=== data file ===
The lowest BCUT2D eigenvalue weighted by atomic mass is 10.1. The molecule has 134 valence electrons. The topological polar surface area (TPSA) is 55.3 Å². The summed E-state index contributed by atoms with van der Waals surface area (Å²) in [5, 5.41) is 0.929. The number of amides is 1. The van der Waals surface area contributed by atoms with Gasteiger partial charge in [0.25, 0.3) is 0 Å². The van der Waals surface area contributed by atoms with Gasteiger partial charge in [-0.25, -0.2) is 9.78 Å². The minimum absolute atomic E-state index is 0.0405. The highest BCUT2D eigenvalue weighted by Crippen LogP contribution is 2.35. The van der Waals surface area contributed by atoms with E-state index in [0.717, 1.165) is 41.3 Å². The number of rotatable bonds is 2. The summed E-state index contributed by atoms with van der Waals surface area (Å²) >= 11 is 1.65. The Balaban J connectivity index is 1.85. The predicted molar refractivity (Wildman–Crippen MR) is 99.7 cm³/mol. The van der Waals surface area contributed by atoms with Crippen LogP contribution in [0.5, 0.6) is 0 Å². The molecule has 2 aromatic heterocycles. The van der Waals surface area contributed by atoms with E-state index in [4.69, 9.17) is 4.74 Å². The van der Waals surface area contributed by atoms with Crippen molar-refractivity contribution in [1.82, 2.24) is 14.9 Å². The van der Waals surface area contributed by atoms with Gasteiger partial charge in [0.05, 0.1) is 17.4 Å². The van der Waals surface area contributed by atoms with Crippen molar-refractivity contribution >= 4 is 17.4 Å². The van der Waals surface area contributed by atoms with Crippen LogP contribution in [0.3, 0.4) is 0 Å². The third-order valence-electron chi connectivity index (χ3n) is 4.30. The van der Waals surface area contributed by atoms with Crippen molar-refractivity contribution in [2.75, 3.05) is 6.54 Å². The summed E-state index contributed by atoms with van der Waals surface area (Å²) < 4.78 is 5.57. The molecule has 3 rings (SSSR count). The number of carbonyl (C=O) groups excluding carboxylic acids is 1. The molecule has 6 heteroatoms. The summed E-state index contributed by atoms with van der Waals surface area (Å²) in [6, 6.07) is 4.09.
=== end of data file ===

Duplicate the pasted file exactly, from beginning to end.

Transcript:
The lowest BCUT2D eigenvalue weighted by atomic mass is 10.1. The molecule has 134 valence electrons. The topological polar surface area (TPSA) is 55.3 Å². The summed E-state index contributed by atoms with van der Waals surface area (Å²) in [5, 5.41) is 0.929. The number of amides is 1. The van der Waals surface area contributed by atoms with Gasteiger partial charge in [0.25, 0.3) is 0 Å². The van der Waals surface area contributed by atoms with Gasteiger partial charge in [-0.25, -0.2) is 9.78 Å². The minimum absolute atomic E-state index is 0.0405. The highest BCUT2D eigenvalue weighted by Crippen LogP contribution is 2.35. The van der Waals surface area contributed by atoms with E-state index in [0.717, 1.165) is 41.3 Å². The number of rotatable bonds is 2. The summed E-state index contributed by atoms with van der Waals surface area (Å²) >= 11 is 1.65. The Balaban J connectivity index is 1.85. The predicted molar refractivity (Wildman–Crippen MR) is 99.7 cm³/mol. The van der Waals surface area contributed by atoms with Crippen LogP contribution in [0.5, 0.6) is 0 Å². The molecule has 2 aromatic heterocycles. The van der Waals surface area contributed by atoms with E-state index in [4.69, 9.17) is 4.74 Å². The van der Waals surface area contributed by atoms with Crippen molar-refractivity contribution in [1.82, 2.24) is 14.9 Å². The van der Waals surface area contributed by atoms with Gasteiger partial charge in [0.05, 0.1) is 17.4 Å². The van der Waals surface area contributed by atoms with Crippen molar-refractivity contribution >= 4 is 17.4 Å². The van der Waals surface area contributed by atoms with Crippen LogP contribution in [0.3, 0.4) is 0 Å². The third-order valence-electron chi connectivity index (χ3n) is 4.30. The van der Waals surface area contributed by atoms with Crippen molar-refractivity contribution in [2.75, 3.05) is 6.54 Å². The summed E-state index contributed by atoms with van der Waals surface area (Å²) < 4.78 is 5.57. The molecule has 3 rings (SSSR count). The number of carbonyl (C=O) groups excluding carboxylic acids is 1. The molecule has 6 heteroatoms. The summed E-state index contributed by atoms with van der Waals surface area (Å²) in [6, 6.07) is 4.09.